Global voices in Quito, calling for the Rights of Nature

Within sight of the snow-capped Cotopaxi volcano, in Ecuador’s capital city of Quito, Gaia joined activists, academics, indigenous leaders and students, for an historic International Rights of Nature Symposium, 27th-28th September. We were joined by Method Gundidza, from our South African partner organisation, EarthLore.

The symposium, hosted by the Global Alliance for the Rights of Nature (GARN), of which Gaia serves on the Executive Committee and Advisory Board, celebrated the 10th anniversary of the adoption of Rights of Nature in Ecuador’s Constitution. The two-day event highlighted a range of Rights of Nature initiatives, legal cases and judgements from different countries, followed by a roundtable session on 29th September.

Day 1 opened with a powerful indigenous ceremony and blessing. An international panel, including Cormac Cullinan (South Africa), Pablo Solón (Bolivia) and Esperanza Martínez (Ecuador), provided the history and context for today’s growing Rights of Nature movement, with its global reach emphasised by María Mercedes from UN Harmony with Nature.

Global environmentalists and defenders of the rights of Nature, such as Tom Goldtooth (USA), Maude Barlow (Canada), Vandana Shiva (India), Michelle Maloney (Australia, YestoLifeNotoMining Regional Coordinator) and indigenous leaders from Colombia, Bolivia and Ecuador, gave testimony of the growing legal cases and initiatives around the world.

Method Gundidza from Zimbabwe, one of the graduates from our training of African Earth Jurisprudence practitioners, and Nnimmo Bassey from Nigeria, were guest speakers on the panel “Rights of Nature Movement in the World” – view the live-streamed event here.

“The most urgent work of our time is to restore a healthy relationship with our Mother Earth – the planet we share with countless other living beings; those we know and those we don’t; those we have names for and those we don’t; some visible to our naked eyes and sophisticated equipment and yet some still not. Such is the magnificence, abundance and magnanimity of our shared planet Mother Earth. Yet, as our ancestor Thomas Berry said, “an industrial civilization has come into being with the power to plunder the Earth in its deepest foundations, with awesome impact on its geological structure, its chemical constitution and its living forms throughout the wide expanses of the land and the far reaches of the sea”. – Method Gundidza

Method shared his own experience of deep immersion into indigenous African rituals, knowledge and Nature-based experiential through Gaia’s Earth Jurisprudence training; and the commitments by this growing network of African Earth Jurisprudence practitioners to work passionately on the ground with communities while influencing policy at both country and continental levels.

Day 2 of the Symposium zoomed into specific cases from Ecuador, Colombia, and other (mostly South American) countries. Local members of the audience emphasised that despite the 2008 Constitutional adoption of Rights of Nature there is a lack of fulfilment, and the need for a paradigm shift and a change to the current economic thinking of illimited growth, was highlighted by speakers such as Enrique Viale (Argentina) who berated the prevalence of glysophate in farming, and how “mega-mining is destroying the ocean beds”.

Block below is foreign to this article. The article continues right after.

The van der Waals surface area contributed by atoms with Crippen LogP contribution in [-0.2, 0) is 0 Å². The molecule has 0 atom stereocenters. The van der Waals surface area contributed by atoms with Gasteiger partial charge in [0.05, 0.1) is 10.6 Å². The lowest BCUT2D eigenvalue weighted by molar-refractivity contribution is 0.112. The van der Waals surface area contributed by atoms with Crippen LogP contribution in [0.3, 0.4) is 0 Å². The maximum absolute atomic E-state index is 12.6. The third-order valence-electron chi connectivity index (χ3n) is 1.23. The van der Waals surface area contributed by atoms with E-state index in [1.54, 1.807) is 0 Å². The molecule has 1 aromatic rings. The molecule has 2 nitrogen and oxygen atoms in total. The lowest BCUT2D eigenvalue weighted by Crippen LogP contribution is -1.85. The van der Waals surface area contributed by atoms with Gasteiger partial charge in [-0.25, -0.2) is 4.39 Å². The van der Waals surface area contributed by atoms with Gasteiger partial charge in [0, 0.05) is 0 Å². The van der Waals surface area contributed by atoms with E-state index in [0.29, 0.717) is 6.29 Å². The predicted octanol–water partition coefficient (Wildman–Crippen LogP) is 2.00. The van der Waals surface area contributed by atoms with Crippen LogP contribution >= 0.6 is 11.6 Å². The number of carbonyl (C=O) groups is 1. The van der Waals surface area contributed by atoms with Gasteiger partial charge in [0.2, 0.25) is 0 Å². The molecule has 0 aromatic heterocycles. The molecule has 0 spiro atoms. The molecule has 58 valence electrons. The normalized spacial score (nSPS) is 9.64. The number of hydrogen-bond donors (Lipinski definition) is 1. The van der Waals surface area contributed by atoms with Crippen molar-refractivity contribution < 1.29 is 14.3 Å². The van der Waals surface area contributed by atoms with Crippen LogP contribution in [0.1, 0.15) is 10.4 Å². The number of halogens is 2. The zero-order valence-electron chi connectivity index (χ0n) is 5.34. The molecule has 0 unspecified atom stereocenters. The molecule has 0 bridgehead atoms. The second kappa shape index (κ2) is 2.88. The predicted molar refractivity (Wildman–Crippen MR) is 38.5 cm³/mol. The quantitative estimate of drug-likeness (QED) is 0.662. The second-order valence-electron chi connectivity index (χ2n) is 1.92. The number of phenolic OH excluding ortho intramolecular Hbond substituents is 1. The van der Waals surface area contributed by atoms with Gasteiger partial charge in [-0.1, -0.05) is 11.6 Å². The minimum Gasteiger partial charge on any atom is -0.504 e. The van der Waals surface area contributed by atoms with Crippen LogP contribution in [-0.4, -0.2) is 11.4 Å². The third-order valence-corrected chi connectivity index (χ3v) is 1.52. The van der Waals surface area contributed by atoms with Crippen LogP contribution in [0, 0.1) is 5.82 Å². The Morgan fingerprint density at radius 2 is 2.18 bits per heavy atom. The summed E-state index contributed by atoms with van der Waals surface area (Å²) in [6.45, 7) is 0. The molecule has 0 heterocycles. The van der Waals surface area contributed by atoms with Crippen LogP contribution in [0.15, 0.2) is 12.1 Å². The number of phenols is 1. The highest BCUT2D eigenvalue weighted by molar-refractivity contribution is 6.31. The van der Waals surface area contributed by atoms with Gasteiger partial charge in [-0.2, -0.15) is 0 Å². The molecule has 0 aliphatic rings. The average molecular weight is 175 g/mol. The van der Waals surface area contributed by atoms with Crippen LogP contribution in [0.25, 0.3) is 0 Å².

Another message of importance for the Symposium and live-stream audience, expressed by Elizabeth Bravo (Ecuador) and others, is that the Rights of Nature is more than simply the protection of ecosystems – that Nature is everything. The debate also touched on the need for a new relationship between humanity and bacteria: Do bacteria have rights?

Afternoon sessions looked at government and academic perspectives, followed by a comparative legal analysis, moderated by Linda Sheehan, of Rights of Nature in Ecuador and other countries. A common thread, for many of the speakers, was the work of Thomas Berry’s, and how the State, Church, market economy and education keep us trapped in an anthropocentric and individualism mindset.

Indigenous women, led by Casey Camp-Horinek, Ati Quigua and Patricia Gualinga, led the closing ceremony (left). A declaration from participants will be circulating shortly, from these global voices in Quito calling for the Rights of Nature.

Click here to view sessions that were live-streamed during the two-day Symposium.

Day 3 was devoted to a smaller, roundtable session, aimed at building solidarity and strategies to strengthen and grow the Rights of Nature movement globally.

Indigenous leaders from the Amazon and First Nations highlighted the growing violations of Nature’s rights and human rights. Fiona Wilton, Gaia’s coordinator for Sacred Lands and Wilderness, drew from Gaia’s work in upholding indigenous wisdom and Earth-centred perspective for over 30 years, and encouraged particpants to reflect on ‘Earth’s Desire’, quoting Thomas Berry’s poem:

Earth’s Desire (Thomas Berry, 1919-2009)

To be seen
in her loveliness

to be tasted
in her delicious fruits

to be listened to
in her teaching

to be endured
in the severity
of her discipline

to be experienced
as the maternal source
whence we come.

Join the movement and find out more from the Global Alliance for the Rights of Nature.